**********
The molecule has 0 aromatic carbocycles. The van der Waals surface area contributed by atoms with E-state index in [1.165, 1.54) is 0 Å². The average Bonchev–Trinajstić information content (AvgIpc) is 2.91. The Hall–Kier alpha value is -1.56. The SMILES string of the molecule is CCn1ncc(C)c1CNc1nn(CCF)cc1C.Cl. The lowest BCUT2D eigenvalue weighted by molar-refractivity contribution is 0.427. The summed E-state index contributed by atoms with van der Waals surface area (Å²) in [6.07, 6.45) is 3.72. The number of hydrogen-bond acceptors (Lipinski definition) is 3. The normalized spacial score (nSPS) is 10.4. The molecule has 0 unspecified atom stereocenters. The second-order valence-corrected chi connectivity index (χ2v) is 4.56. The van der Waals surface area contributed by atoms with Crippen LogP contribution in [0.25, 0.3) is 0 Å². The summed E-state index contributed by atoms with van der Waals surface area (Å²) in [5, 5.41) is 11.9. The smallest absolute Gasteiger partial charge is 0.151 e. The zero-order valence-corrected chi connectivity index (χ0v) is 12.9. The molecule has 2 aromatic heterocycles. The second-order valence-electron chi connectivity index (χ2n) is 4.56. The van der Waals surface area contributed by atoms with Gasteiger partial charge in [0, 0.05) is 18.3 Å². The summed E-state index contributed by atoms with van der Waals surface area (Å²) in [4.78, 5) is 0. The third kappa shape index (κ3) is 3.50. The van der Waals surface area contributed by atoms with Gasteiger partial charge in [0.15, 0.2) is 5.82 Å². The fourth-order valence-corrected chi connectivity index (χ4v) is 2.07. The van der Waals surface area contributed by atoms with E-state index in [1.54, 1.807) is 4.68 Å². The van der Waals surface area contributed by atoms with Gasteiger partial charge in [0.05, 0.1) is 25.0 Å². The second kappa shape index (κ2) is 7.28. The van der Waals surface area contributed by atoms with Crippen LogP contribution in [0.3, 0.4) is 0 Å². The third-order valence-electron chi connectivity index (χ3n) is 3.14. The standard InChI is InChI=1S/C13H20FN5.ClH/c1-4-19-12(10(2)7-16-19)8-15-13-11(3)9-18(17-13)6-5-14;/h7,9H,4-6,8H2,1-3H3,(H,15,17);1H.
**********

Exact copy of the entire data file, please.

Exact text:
The molecule has 0 aromatic carbocycles. The van der Waals surface area contributed by atoms with E-state index in [1.165, 1.54) is 0 Å². The average Bonchev–Trinajstić information content (AvgIpc) is 2.91. The Hall–Kier alpha value is -1.56. The SMILES string of the molecule is CCn1ncc(C)c1CNc1nn(CCF)cc1C.Cl. The lowest BCUT2D eigenvalue weighted by molar-refractivity contribution is 0.427. The summed E-state index contributed by atoms with van der Waals surface area (Å²) in [6.07, 6.45) is 3.72. The number of hydrogen-bond acceptors (Lipinski definition) is 3. The normalized spacial score (nSPS) is 10.4. The molecule has 0 unspecified atom stereocenters. The second-order valence-corrected chi connectivity index (χ2v) is 4.56. The van der Waals surface area contributed by atoms with Crippen LogP contribution in [0.25, 0.3) is 0 Å². The summed E-state index contributed by atoms with van der Waals surface area (Å²) in [5, 5.41) is 11.9. The smallest absolute Gasteiger partial charge is 0.151 e. The zero-order valence-corrected chi connectivity index (χ0v) is 12.9. The molecule has 2 aromatic heterocycles. The second-order valence-electron chi connectivity index (χ2n) is 4.56. The van der Waals surface area contributed by atoms with Gasteiger partial charge in [0, 0.05) is 18.3 Å². The summed E-state index contributed by atoms with van der Waals surface area (Å²) in [4.78, 5) is 0. The third kappa shape index (κ3) is 3.50. The van der Waals surface area contributed by atoms with Gasteiger partial charge in [0.15, 0.2) is 5.82 Å². The fourth-order valence-corrected chi connectivity index (χ4v) is 2.07. The van der Waals surface area contributed by atoms with E-state index in [1.54, 1.807) is 4.68 Å². The van der Waals surface area contributed by atoms with Gasteiger partial charge in [0.05, 0.1) is 25.0 Å². The second kappa shape index (κ2) is 7.28. The van der Waals surface area contributed by atoms with Crippen LogP contribution in [0.3, 0.4) is 0 Å². The third-order valence-electron chi connectivity index (χ3n) is 3.14. The standard InChI is InChI=1S/C13H20FN5.ClH/c1-4-19-12(10(2)7-16-19)8-15-13-11(3)9-18(17-13)6-5-14;/h7,9H,4-6,8H2,1-3H3,(H,15,17);1H.